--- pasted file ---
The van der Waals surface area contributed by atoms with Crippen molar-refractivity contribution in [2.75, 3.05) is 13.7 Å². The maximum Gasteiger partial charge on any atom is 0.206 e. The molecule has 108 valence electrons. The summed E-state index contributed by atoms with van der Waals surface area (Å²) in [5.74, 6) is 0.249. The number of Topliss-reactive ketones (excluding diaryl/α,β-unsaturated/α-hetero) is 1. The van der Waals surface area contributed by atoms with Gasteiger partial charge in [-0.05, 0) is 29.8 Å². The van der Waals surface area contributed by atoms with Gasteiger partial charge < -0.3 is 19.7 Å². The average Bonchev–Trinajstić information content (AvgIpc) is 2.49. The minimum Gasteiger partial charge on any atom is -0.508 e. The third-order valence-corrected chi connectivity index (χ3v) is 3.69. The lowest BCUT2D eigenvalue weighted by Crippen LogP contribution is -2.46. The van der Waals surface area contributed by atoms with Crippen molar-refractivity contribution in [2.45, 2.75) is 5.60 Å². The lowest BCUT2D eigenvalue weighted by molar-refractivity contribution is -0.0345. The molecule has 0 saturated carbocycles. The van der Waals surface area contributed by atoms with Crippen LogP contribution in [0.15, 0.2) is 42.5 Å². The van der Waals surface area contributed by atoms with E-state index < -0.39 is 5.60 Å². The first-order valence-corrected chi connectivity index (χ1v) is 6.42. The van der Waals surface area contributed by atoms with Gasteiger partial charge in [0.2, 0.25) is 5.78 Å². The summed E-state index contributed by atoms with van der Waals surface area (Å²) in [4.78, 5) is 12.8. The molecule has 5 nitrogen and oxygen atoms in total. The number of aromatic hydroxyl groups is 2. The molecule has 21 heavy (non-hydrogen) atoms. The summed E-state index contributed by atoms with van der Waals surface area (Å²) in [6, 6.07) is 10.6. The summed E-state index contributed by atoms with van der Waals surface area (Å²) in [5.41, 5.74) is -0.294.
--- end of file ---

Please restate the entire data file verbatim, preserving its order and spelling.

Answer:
The van der Waals surface area contributed by atoms with Crippen molar-refractivity contribution in [2.75, 3.05) is 13.7 Å². The maximum Gasteiger partial charge on any atom is 0.206 e. The molecule has 108 valence electrons. The summed E-state index contributed by atoms with van der Waals surface area (Å²) in [5.74, 6) is 0.249. The number of Topliss-reactive ketones (excluding diaryl/α,β-unsaturated/α-hetero) is 1. The van der Waals surface area contributed by atoms with Gasteiger partial charge in [-0.05, 0) is 29.8 Å². The van der Waals surface area contributed by atoms with Gasteiger partial charge < -0.3 is 19.7 Å². The average Bonchev–Trinajstić information content (AvgIpc) is 2.49. The minimum Gasteiger partial charge on any atom is -0.508 e. The third-order valence-corrected chi connectivity index (χ3v) is 3.69. The lowest BCUT2D eigenvalue weighted by Crippen LogP contribution is -2.46. The van der Waals surface area contributed by atoms with Crippen molar-refractivity contribution in [2.45, 2.75) is 5.60 Å². The lowest BCUT2D eigenvalue weighted by molar-refractivity contribution is -0.0345. The molecule has 0 saturated carbocycles. The van der Waals surface area contributed by atoms with Crippen LogP contribution in [0.15, 0.2) is 42.5 Å². The van der Waals surface area contributed by atoms with E-state index < -0.39 is 5.60 Å². The first-order valence-corrected chi connectivity index (χ1v) is 6.42. The van der Waals surface area contributed by atoms with Gasteiger partial charge in [0.2, 0.25) is 5.78 Å². The summed E-state index contributed by atoms with van der Waals surface area (Å²) in [4.78, 5) is 12.8. The molecule has 5 nitrogen and oxygen atoms in total. The number of aromatic hydroxyl groups is 2. The molecule has 21 heavy (non-hydrogen) atoms. The summed E-state index contributed by atoms with van der Waals surface area (Å²) in [6, 6.07) is 10.6. The summed E-state index contributed by atoms with van der Waals surface area (Å²) in [5.41, 5.74) is -0.294.